That would be a stunning development. Tepid support among elderly Jewish Democrats, expected to be among Clinton's most loyal constituencies, would signal serious trouble for the likely Democratic nominee.
Nowhere are the political stakes higher than Florida, the nation's biggest battleground state where Jewish voters represent anywhere from 3 percent to 6 percent of the electorate, or roughly 500,000 voters. A 10 percent swing in those ballots would mean a net gain of 100,000 votes for the Republican candidate. Obama won Florida by 74,000 votes in 2012 and 236,000 in 2008.
We hopped on a plane, drove to the 4,869-home Kings Point community in western Broward, and marched into the Kings Point clubhouse. Residents on this particular morning had gathered around dozens of sign-up tables for clubs ranging from Current Events to Canasta and Ceramics.
"I don't like that they're trying to spread all this garbage about her emails, and donations to their foundation. It's not right, and it's not fair," said Shirley Rosen at the Hadassah table. "I'm all for her, and I don't think you'll find anyone around here who doesn't like Hillary, but there are very few Republicans. … Honestly, when someone tells me they're Republican I think to myself, 'I really don't know who you are.' "
Paula Layne, 80, was distributing cards for her funeral service business and bantering with friends, when she overheard a mention of Clinton.
"She's the smartest human being on Earth — truly. She's got good ideas, and she's not afraid of anybody. She's fearless. All my friends are Hillary people and very enthusiastic" Layne declared.
"If she were a man, we'd say she has brass ones," chimed in George Jaquith, another transplant from the Northeast. "And I think people are ready for a woman president. …"
"Not just a woman, but a smart woman," Layne cut in. "What she went through is an inspiration to all women. She overcame everything with such dignity and beauty and did not break up her family."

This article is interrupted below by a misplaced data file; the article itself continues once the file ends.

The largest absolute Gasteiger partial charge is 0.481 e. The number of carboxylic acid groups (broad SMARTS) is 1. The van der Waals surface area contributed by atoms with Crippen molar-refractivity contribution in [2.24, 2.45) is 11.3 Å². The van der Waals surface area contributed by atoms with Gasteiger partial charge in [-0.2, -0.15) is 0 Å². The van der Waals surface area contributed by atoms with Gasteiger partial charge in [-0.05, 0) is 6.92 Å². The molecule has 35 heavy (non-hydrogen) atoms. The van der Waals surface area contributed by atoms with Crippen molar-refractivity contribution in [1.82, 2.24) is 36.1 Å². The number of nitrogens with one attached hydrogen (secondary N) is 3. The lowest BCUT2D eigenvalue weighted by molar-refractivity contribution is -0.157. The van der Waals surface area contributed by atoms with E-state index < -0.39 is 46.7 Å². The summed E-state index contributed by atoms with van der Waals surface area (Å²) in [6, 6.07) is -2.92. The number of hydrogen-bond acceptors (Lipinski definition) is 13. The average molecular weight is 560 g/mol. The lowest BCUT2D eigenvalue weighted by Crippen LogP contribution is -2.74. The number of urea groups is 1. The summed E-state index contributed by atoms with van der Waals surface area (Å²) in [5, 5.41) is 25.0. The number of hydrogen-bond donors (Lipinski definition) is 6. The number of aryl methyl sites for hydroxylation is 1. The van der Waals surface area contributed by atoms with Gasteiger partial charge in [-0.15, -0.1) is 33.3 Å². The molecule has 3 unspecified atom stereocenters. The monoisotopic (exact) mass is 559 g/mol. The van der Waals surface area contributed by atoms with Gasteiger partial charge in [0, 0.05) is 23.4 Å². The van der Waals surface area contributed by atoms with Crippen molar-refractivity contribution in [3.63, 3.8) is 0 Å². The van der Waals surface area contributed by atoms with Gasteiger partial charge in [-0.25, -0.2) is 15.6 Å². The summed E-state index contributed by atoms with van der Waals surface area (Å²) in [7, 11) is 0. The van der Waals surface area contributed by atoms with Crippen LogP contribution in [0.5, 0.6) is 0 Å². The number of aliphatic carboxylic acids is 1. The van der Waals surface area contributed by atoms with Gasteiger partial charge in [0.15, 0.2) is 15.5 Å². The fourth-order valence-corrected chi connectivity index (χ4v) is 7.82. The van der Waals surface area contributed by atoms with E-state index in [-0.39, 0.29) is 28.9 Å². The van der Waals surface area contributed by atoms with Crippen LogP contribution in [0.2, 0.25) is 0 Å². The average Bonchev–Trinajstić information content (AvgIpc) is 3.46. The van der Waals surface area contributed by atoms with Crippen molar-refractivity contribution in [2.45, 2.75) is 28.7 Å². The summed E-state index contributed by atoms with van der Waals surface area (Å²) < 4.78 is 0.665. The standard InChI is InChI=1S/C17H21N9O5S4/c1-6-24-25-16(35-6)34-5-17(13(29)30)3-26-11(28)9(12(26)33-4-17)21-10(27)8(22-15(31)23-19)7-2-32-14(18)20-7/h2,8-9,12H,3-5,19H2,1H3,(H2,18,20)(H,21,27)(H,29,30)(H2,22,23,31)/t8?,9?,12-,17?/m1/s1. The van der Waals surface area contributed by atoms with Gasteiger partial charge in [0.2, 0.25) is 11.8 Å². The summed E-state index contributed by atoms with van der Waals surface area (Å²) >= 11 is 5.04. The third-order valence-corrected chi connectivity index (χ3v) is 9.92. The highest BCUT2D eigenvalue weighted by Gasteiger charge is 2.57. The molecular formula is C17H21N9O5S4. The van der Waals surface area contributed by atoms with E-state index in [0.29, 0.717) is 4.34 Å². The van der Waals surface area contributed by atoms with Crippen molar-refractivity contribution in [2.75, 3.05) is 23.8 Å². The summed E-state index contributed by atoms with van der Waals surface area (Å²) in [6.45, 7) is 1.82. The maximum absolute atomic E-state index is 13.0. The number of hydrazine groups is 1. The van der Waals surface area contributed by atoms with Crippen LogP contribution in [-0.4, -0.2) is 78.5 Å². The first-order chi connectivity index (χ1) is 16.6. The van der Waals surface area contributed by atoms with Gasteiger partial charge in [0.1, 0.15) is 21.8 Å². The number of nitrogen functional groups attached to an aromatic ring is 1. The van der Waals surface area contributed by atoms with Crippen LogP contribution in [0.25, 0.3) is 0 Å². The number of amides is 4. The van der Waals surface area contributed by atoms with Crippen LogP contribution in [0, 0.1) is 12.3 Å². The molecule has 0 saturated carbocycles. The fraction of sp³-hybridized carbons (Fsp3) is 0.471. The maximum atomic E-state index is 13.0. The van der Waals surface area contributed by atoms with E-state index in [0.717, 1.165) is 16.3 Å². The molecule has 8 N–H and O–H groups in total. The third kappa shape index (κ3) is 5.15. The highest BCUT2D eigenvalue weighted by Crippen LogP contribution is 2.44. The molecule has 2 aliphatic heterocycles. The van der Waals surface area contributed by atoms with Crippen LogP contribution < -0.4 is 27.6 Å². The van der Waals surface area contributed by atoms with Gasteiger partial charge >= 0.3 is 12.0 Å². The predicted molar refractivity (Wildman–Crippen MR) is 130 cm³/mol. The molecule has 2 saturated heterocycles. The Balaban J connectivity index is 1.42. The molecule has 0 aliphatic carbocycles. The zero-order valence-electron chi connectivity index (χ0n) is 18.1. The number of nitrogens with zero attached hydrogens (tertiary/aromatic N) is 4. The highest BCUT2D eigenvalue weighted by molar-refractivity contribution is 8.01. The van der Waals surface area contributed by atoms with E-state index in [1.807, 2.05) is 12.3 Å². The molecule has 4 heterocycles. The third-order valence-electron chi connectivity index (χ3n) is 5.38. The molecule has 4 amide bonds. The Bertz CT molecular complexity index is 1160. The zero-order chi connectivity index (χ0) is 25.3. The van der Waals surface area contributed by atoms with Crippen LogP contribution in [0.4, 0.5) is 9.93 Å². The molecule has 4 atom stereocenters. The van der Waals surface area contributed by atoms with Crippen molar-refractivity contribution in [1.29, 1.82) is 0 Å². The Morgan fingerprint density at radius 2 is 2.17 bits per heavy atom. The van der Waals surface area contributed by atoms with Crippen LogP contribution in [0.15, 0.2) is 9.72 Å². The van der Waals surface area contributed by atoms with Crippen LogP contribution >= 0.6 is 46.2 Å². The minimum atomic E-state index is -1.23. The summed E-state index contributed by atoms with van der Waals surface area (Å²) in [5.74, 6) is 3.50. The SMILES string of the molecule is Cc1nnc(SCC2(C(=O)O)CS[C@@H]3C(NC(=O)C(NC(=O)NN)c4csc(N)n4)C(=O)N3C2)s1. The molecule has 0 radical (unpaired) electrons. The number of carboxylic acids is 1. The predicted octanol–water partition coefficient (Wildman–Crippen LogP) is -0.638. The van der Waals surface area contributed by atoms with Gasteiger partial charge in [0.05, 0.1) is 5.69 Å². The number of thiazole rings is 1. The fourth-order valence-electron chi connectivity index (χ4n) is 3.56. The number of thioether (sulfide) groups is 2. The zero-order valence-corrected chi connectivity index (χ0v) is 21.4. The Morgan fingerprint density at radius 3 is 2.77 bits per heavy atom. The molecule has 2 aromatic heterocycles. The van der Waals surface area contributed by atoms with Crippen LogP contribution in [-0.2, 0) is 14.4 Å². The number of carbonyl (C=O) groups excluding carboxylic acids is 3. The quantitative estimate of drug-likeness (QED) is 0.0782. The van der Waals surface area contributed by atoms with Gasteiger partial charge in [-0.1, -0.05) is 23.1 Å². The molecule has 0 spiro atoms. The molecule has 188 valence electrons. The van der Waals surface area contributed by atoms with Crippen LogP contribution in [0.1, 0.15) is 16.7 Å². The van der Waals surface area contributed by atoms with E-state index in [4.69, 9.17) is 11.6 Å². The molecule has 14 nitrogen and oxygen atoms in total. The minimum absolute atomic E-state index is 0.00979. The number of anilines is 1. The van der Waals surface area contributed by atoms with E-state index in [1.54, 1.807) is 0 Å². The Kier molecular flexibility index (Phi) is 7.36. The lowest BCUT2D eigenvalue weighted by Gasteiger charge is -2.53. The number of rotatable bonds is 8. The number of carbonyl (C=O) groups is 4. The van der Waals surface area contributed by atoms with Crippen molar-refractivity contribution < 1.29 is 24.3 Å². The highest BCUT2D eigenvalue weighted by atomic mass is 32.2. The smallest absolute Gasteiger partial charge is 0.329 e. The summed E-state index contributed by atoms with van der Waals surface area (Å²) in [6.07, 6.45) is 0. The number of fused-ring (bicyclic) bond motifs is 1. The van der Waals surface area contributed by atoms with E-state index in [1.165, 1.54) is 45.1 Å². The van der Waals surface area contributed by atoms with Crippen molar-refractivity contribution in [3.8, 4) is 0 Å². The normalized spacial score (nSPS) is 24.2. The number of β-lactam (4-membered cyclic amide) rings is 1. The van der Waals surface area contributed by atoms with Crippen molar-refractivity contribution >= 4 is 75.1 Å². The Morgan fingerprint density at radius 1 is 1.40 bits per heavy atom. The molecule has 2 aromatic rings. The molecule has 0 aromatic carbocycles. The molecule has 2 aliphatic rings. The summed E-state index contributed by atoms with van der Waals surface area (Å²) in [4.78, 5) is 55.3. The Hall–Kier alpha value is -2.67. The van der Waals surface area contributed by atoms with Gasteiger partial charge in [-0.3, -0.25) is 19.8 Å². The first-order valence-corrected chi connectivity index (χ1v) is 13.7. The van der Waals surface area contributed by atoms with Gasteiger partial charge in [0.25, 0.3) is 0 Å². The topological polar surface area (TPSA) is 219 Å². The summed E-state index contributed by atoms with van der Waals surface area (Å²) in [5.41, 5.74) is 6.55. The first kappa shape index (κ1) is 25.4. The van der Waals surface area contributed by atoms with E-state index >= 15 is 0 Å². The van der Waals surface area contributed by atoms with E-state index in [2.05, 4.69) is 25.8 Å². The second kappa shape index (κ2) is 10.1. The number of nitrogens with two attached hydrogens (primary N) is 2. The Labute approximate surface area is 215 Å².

At the nearby Current Events Club table, Caroline Gore did not sound like much of a swing voter either.
"Any woman who votes for a Republican is an idiot, I'm going to tell you that right now. Look at the stricter abortion laws they're doing across the nation in a lot of places," she said. "It's not because she's a woman that I support her, but because of the issues. And I think she's the strongest candidate we have who can win the presidency and be a good president. I think she'd be a terrific president."
So it went throughout the Kings Point clubhouse. Enthusiasm for Clinton was almost unanimous. Almost.
"As much as I am a Democrat all my life, I don't know how much I like Hillary Clinton," said Viola Baras, 87, sitting at the Holocaust survivors table. "These emails? If most people did that, they would be in jail."
It turns out Mrs. Baras, who has two physician sons in the Tampa Bay area, was the source of the rumor of Clinton's weakness among Kings Point Democrats, though she doubted even the rare critic of Clinton in her circle would ever vote Republican.
"The Jewish vote will always be Democratic. As much as they may not like some of the policies with Israel, it doesn't affect their votes," said Baras, who survived the Auschwitz concentration camp.
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Alan Bergstein, a Republican activist in Broward County, has spoken to countless Jewish groups in South Florida about why he thinks Republicans are better for Israel. These days he sounds about ready to throw in the towel.